Rotary First Harvest | Rotary First Harvest
hunger, gleaning, Rotary, Rotaract, food waste, volunteer, donate, farming, organic, Interact
8
archive,paged,tag,tag-americorps-vista,tag-8,paged-2,tag-paged-2,ajax_updown_fade,page_not_loaded,,large,shadow3

AmeriCorps VISTA Tag

Market Day at South Seattle College

05.06.2019 in AmeriCorps VISTA, Harvest Against Hunger, King County Farmers Share Program, Rotary First Harvest, Washington Site

Harvest Against Hunger Americorps VISTA Gayle Lautenschlager serves at Rotary First Harvest on the King County Farmers Share Program. By developing direct purchasing agreements between farmers and food banks, the program aims to increase access to healthy fresh foods in high need populations.

As the semester drew to a close and students entered into the final weeks before Summer break, the South Seattle Food Pantry held its second Spring market day event. This year the event shone a spotlight on regional produce thanks to the King County Farmers Share grant. The King Conservation District has provided two years of funding to pilot direct farm to food pantry relationships between local growers and food banks. South Seattle College Food Pantry has historically relied on donated produce for the bulk of their regular distribution. Previous market day events have used available funds to purchase fruits and vegetables from a wholesale distributor. This is the first event to feature locally grown and freshly harvested produce.

Nearly 130 students were served through this event, the most in any one day for the food pantry to date. Thirty additional students were served via a pop-up event the following day at the Landscape Horticultural program. This event served to pilot purchasing directly from a grower and featured culturally relevant produce to reflect the diversity in the student population. A local grower specializing in Asian greens was selected to contract with. Three varieties of greens were purchased from Cascadia Greens in Enumclaw, Washington.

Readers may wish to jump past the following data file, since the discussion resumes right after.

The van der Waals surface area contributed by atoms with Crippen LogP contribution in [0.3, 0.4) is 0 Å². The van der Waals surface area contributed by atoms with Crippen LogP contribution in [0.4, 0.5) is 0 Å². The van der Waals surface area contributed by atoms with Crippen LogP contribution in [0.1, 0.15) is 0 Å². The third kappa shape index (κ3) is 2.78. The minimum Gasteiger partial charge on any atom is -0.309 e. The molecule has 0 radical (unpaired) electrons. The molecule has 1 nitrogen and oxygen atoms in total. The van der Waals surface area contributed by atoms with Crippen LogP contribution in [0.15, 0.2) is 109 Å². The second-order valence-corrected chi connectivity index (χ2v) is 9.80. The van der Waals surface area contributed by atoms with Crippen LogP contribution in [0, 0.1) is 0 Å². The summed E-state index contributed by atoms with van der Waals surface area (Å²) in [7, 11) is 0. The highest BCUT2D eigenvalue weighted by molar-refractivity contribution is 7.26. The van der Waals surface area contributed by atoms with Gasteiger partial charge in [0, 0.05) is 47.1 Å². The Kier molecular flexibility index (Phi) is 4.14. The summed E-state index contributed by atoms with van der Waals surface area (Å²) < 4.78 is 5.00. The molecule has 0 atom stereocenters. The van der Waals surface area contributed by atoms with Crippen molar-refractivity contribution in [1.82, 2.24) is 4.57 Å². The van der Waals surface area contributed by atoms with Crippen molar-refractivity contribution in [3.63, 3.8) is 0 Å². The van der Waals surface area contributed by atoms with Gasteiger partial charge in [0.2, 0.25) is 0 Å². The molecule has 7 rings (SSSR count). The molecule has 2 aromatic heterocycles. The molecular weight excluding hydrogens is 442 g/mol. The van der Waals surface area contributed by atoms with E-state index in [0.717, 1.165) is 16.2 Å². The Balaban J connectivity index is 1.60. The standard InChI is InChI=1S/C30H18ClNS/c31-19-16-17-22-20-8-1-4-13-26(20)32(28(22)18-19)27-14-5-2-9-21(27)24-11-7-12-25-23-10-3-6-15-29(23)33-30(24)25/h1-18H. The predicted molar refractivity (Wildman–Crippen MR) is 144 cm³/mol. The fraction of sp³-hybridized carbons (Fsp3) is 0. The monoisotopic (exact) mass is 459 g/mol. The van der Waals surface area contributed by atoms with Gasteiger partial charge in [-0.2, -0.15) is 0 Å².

As a pilot program, opportunities to learn and grow from this initial event are plentiful. As the pantry committee met with the Harvest Against Hunger VISTA the following day, one main area of potential growth and improvement came to light. Based on which types of produce and in what quantities was first to go, expansion in the variety of produce was determined to be of importance. This opportunity to diversify the offerings will not only benefit the students who are served in the next market event but will help bolster additional King County farmers at the end of their season.

By bringing fresh, locally grown produce to students at South Seattle College, the King County Farmers Share program is increasing access to nutrient dense food in communities while helping to support local farmers in the process.

no comment

Growing Food Security in our Community

31.05.2019 in AmeriCorps VISTA, Food Bank, Harvest Against Hunger, South King County, Vashon Maury Island Community Food Bank, Washington Site

Harvest Against Hunger AmeriCorps VISTA Cassidy Berlin serves as program coordinator between the Vashon Maury Island Community Food Bank and the Food Access Partnership. FAP is a program of the Vashon Island Growers Association and strives to make local food more accessible to community members while fairly compensating farmers. This collaboration draws surplus island harvests to the food bank to combat economic obstacles that prevent fresh, local produce from being a staple in 1 in 7 island homes.

The island of Vashon is home to 10,000 year-round residents, two large grocery stores, and dozens of tiny farms trying to keep up with the ravenous demand for local produce. In a community where a good head of napa cabbage can retail for over $10, getting summer produce in low-income houses requires multiple avenues of work and collaboration. In addition to gleaning fruit from unpicked trees and encouraging local gardeners to donate extra harvests, starts have been provided to food bank customers to grow a bit of their own food.